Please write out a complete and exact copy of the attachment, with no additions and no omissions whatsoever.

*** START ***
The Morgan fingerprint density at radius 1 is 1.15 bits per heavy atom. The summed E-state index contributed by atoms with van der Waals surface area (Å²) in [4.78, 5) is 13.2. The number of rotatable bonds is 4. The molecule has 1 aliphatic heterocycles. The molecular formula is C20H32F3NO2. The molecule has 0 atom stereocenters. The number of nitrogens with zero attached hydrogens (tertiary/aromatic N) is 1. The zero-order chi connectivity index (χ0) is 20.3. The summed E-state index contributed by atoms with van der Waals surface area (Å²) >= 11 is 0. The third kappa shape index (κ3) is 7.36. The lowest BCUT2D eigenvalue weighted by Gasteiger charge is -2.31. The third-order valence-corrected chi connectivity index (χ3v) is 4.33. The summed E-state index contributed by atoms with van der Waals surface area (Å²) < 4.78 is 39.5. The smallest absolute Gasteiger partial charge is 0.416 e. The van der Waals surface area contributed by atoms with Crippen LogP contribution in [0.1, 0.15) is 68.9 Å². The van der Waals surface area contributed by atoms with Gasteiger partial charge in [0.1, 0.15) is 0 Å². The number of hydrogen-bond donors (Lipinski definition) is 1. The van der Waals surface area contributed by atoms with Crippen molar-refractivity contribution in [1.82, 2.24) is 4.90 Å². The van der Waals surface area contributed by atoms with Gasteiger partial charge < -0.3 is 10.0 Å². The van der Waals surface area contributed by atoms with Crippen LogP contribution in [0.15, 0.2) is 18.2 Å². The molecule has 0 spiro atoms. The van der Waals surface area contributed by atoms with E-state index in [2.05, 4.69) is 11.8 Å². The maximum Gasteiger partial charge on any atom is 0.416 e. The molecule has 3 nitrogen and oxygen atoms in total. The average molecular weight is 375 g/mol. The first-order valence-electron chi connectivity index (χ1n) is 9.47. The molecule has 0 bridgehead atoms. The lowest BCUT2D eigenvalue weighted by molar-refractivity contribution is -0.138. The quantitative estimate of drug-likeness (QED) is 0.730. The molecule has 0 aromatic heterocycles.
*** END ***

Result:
The Morgan fingerprint density at radius 1 is 1.15 bits per heavy atom. The summed E-state index contributed by atoms with van der Waals surface area (Å²) in [4.78, 5) is 13.2. The number of rotatable bonds is 4. The molecule has 1 aliphatic heterocycles. The molecular formula is C20H32F3NO2. The molecule has 0 atom stereocenters. The number of nitrogens with zero attached hydrogens (tertiary/aromatic N) is 1. The zero-order chi connectivity index (χ0) is 20.3. The summed E-state index contributed by atoms with van der Waals surface area (Å²) >= 11 is 0. The third kappa shape index (κ3) is 7.36. The lowest BCUT2D eigenvalue weighted by Gasteiger charge is -2.31. The third-order valence-corrected chi connectivity index (χ3v) is 4.33. The summed E-state index contributed by atoms with van der Waals surface area (Å²) < 4.78 is 39.5. The smallest absolute Gasteiger partial charge is 0.416 e. The van der Waals surface area contributed by atoms with Crippen LogP contribution in [0.1, 0.15) is 68.9 Å². The van der Waals surface area contributed by atoms with Gasteiger partial charge in [0.1, 0.15) is 0 Å². The number of hydrogen-bond donors (Lipinski definition) is 1. The van der Waals surface area contributed by atoms with Crippen molar-refractivity contribution in [1.82, 2.24) is 4.90 Å². The van der Waals surface area contributed by atoms with Gasteiger partial charge < -0.3 is 10.0 Å². The van der Waals surface area contributed by atoms with Crippen LogP contribution in [0.15, 0.2) is 18.2 Å². The molecule has 0 spiro atoms. The van der Waals surface area contributed by atoms with E-state index in [2.05, 4.69) is 11.8 Å². The maximum Gasteiger partial charge on any atom is 0.416 e. The molecule has 3 nitrogen and oxygen atoms in total. The average molecular weight is 375 g/mol. The first-order valence-electron chi connectivity index (χ1n) is 9.47. The molecule has 0 bridgehead atoms. The lowest BCUT2D eigenvalue weighted by molar-refractivity contribution is -0.138. The quantitative estimate of drug-likeness (QED) is 0.730. The molecule has 0 aromatic heterocycles.